l is for legoland

when we bring out the legos, it makes sense to me that keeping them in tubs or on shelves isn’t practical.


especially when there is a certain blue piece with a curvy edge that has to be found.


so this year i set out a couple of area rugs and called them “legoland.”  this is where we kept the legos.


when it was time to clean up at the end of the week and going outside to run and scream was really what we were ready for, tossing the legos in was a great compromise.


p is for pretty plates

p is for pretty plates by you.

quite simple and using several media, we made pretty plates.

p is for pretty plates

rick rack, lace, crayons, glitter and paper hearts.

p is for pretty plates by you.

the lace and rick rack pushed and pulled through the holes.

p is for pretty plates by you.

learning how to tie a knot.

p is for pretty plates

getting excited about p-p-p-pink and p-p-p-purp-p-p-ple (p sounds).

p is for pretty plates

adding layers of glitter.

p is for pretty plates

using them to sing our alphabet song

(we sang “p is for pretty plate” instead of “p is for peanut” like our alphabet card shows)

p is for pretty plates

oh my, they are pretty.

d is for dream clouds

brought to you by the friday morning class:


these are cloud shaped posterboard pieces that each child lined in cottonballs after sharing their dream. we listened to parts of dr. king’s “i have a dream” speech and then asked the childen what they wish for.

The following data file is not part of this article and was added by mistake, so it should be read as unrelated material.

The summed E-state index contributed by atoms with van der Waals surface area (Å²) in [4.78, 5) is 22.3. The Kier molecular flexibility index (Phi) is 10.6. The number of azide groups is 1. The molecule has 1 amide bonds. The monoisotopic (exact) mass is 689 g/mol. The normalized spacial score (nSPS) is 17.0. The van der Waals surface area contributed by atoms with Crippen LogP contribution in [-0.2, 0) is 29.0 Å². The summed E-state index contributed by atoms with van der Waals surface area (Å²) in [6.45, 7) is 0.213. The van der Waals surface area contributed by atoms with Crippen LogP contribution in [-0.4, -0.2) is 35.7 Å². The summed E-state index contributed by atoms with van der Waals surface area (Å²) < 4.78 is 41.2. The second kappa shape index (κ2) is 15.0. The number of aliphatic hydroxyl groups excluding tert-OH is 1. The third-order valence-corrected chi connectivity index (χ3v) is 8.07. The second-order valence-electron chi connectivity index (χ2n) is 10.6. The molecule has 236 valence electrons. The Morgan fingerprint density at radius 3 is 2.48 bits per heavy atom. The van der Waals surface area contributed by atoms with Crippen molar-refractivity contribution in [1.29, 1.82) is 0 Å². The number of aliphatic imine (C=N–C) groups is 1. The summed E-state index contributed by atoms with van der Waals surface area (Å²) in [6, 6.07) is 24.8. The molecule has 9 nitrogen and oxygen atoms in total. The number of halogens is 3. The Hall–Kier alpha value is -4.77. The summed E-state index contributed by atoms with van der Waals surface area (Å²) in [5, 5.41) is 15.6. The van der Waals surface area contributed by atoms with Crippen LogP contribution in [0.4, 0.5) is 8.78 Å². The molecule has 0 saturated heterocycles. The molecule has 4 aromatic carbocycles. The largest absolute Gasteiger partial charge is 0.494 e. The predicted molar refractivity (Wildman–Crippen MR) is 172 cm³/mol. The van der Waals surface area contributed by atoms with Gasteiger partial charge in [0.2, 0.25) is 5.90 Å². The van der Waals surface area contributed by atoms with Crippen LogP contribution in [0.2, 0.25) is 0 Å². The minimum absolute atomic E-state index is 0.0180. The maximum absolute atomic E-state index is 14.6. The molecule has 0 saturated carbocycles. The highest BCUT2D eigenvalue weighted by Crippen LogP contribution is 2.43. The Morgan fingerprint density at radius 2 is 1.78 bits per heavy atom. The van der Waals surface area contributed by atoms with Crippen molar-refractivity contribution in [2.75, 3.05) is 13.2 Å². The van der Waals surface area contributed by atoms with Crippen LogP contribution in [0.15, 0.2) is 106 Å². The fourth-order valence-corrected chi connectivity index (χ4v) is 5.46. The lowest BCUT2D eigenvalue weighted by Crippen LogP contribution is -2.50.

l is for listen to dr. king

i bought dr. king’s “i have a dream” speech on itunes to use at preschool. i had several photographs of dr. king to show as a slideshow while we listened. we turned off the lights and got quiet. it is a rare occasion to have screen time in preschool, but worth it. i located the places of his speech where he speaks directly about children, first his own then his dream for all children.


one little girl piped up: hey! he’s talking about us!


oh yes he is.

m is for martin on m


with hundreds of tiny photographs of dr. king, preschoolers covered a capital M. First was the work of making a capital M shape with four strips of paper (how clever that it first looked like a lowercase L, then an upside down V, then a crooked capital N, then finally a capital M!).


then choosing and gluing dr. king all over the M. there were three different poses and most children were very specific in which they choose…the smiling one, the thinking one and the listening one (descriptions determined by the TTH class).